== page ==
AIDS TREATMENT NEWS Issue #213, December 23, 1994
Researchers at Columbia University have found evidence of a
previously unknown herpesvirus in KS lesions of persons with
AIDS. This virus has not been found in tissues of persons
without AIDS and without KS -- including those with lymphoma
and other diseases. It is occasionally present in non-KS tissue
from persons with AIDS.
This association does not necessarily mean that the virus
causes KS -- since it could be a normally-occurring virus which
preferentially grows in KS tissue. But if the virus does cause
KS, the finding will be very important for developing
treatments, for diagnostic tests to tell who is at risk, and
for epidemiological studies to prevent the spread of the virus.
It is not known whether or not the new virus is sensitive to
any existing drugs.
Researchers have long believed that KS is not a true cancer --
and that it is probably caused by an infectious agent other
than HIV, but is unlikely to become a serious problem except in
those who are immune compromised. It is 20 times more likely to
be found in gay men with AIDS than in hemophiliacs with AIDS,
and may be transmitted (separately from HIV) by unsafe sexual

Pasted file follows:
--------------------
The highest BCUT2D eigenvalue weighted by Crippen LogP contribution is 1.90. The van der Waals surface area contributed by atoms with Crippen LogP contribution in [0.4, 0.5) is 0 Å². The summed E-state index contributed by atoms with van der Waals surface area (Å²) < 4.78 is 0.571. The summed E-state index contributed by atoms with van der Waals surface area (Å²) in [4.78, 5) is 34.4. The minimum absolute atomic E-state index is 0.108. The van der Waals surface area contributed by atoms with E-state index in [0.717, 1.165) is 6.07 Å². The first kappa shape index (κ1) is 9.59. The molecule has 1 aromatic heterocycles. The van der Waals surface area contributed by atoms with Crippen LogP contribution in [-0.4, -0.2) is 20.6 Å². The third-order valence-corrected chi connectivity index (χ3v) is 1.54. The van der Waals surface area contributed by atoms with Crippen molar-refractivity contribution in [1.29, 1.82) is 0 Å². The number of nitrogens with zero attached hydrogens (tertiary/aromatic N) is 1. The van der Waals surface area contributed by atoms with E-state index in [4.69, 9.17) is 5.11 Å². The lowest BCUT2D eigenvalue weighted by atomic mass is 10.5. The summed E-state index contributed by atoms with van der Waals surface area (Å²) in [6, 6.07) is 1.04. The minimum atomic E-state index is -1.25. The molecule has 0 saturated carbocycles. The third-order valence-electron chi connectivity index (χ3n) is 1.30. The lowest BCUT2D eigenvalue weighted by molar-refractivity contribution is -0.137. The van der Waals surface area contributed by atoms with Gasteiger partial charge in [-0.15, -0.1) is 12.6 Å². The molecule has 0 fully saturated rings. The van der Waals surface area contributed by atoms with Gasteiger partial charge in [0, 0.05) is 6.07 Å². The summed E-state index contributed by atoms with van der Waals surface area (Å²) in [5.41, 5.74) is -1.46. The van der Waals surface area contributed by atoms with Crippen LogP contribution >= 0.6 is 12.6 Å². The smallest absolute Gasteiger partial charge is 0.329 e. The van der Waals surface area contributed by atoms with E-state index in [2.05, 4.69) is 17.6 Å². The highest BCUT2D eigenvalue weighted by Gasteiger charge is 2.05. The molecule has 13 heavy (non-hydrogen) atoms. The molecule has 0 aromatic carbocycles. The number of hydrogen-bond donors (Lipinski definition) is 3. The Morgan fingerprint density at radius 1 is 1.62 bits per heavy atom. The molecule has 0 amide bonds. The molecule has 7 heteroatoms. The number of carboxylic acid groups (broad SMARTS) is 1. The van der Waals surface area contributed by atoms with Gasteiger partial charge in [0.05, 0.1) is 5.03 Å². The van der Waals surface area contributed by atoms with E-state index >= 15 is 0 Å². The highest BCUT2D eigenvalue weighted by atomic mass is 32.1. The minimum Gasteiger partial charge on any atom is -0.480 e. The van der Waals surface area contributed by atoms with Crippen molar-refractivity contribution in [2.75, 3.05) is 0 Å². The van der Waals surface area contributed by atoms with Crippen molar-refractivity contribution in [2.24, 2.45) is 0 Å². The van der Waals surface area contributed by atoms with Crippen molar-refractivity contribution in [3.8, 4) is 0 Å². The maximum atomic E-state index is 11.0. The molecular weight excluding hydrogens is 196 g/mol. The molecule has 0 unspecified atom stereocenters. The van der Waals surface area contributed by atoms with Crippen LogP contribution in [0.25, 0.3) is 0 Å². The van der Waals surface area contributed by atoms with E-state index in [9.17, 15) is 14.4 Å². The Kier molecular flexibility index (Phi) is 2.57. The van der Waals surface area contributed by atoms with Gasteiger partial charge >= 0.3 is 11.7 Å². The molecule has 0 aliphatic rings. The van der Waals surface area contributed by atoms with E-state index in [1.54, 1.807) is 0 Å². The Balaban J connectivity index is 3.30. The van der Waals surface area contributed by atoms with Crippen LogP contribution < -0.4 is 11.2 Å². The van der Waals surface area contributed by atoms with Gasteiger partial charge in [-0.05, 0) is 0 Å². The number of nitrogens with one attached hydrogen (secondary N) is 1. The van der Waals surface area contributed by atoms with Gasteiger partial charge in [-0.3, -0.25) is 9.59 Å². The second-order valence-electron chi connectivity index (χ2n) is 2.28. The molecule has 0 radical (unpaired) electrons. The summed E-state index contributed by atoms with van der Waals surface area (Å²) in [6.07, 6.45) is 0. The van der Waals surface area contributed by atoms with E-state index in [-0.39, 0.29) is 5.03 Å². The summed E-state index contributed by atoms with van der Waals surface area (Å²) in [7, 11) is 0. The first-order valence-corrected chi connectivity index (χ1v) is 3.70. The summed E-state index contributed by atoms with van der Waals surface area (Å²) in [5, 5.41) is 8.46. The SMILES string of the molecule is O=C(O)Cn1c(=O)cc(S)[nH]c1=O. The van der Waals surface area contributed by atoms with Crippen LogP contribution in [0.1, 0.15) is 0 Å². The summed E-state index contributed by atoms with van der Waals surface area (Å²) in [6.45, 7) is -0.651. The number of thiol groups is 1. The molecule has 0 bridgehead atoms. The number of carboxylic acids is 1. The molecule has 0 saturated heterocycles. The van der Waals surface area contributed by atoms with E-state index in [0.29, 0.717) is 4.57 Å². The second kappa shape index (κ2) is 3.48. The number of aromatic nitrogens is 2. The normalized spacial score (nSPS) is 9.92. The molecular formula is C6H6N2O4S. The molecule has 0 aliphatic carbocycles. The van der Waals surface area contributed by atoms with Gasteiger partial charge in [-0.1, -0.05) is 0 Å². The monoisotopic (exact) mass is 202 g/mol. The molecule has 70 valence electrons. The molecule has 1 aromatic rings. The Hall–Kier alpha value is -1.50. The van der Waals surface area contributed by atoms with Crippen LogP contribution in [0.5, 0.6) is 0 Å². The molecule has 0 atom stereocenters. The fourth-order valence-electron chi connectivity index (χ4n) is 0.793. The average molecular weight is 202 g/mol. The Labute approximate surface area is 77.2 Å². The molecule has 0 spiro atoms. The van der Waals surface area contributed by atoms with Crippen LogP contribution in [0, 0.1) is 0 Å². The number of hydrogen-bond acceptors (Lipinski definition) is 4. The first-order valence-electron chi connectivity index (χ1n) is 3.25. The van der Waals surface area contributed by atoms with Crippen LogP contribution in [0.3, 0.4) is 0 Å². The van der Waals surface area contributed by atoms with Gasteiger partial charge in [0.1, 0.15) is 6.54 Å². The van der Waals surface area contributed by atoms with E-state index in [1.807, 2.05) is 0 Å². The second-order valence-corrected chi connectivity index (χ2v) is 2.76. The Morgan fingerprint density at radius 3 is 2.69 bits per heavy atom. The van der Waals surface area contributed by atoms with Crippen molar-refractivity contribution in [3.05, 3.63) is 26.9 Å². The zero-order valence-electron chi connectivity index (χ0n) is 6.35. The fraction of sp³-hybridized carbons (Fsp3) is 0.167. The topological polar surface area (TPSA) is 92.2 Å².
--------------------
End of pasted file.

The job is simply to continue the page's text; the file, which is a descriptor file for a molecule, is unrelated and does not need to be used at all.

The new research used an advanced biotechnology technique
called representational difference analysis (RDA). In RDA, two
different tissues are taken from the same patient -- in this
case from a KS lesions, vs. tissue without KS. RDA uses gene
amplification (PCR) in a special way, in order to find genetic
sequences which are uniquely present in the tissue of interest.
(Once such a sequence is identified, more conventional
techniques can be used to identify it in other tissue samples.)
The paper describing the research appeared in SCIENCE, December
16. The NEW YORK TIMES reported that the editors of SCIENCE
took five months to examine the data, to be especially careful
to make sure the results were valid. There is skepticism about
the reasons for the delay.
This research was funded by Columbia University's Department of
Pathology, and School of Public Health.
Comment: Foscarnet, Call for Information
At the Second International Congress on Drug Therapy in HIV
Infection, last month in Glasgow, Scotland, a physician in the
audience reported that several KS patients had improved when
treated with foscarnet (Foscavir), an approved drug usually
used for treating CMV infection. According to NURSING 94 DRUG
HANDBOOK, foscarnet inhibits all known herpesviruses in
laboratory tests. Unfortunately foscarnet must be given
intravenously, and it can cause serious toxicities.
We heard that some KS experts scoffed at these case reports,
because the information was not from a controlled trial. They
probably did know about the Columbia findings, which were not
public at the time of the Glasgow meeting but were discussed
If you know of any case in which a person with KS has used
foscarnet, regardless of whether or not there seemed to be any
effect on the KS, please contact John S. James at AIDS
TREATMENT NEWS, 415/255-0588, or fax to 415/255-4659.
Chang Y, Cesarman E, Pessin MS, Lee F, Culpepper J,
Knowles DM, and Moore PS. Identification of herpesvirus-like
DNA sequences in AIDS-associated Kaposi's sarcoma. SCIENCE.
1994; volume 266, pages 1865-1869.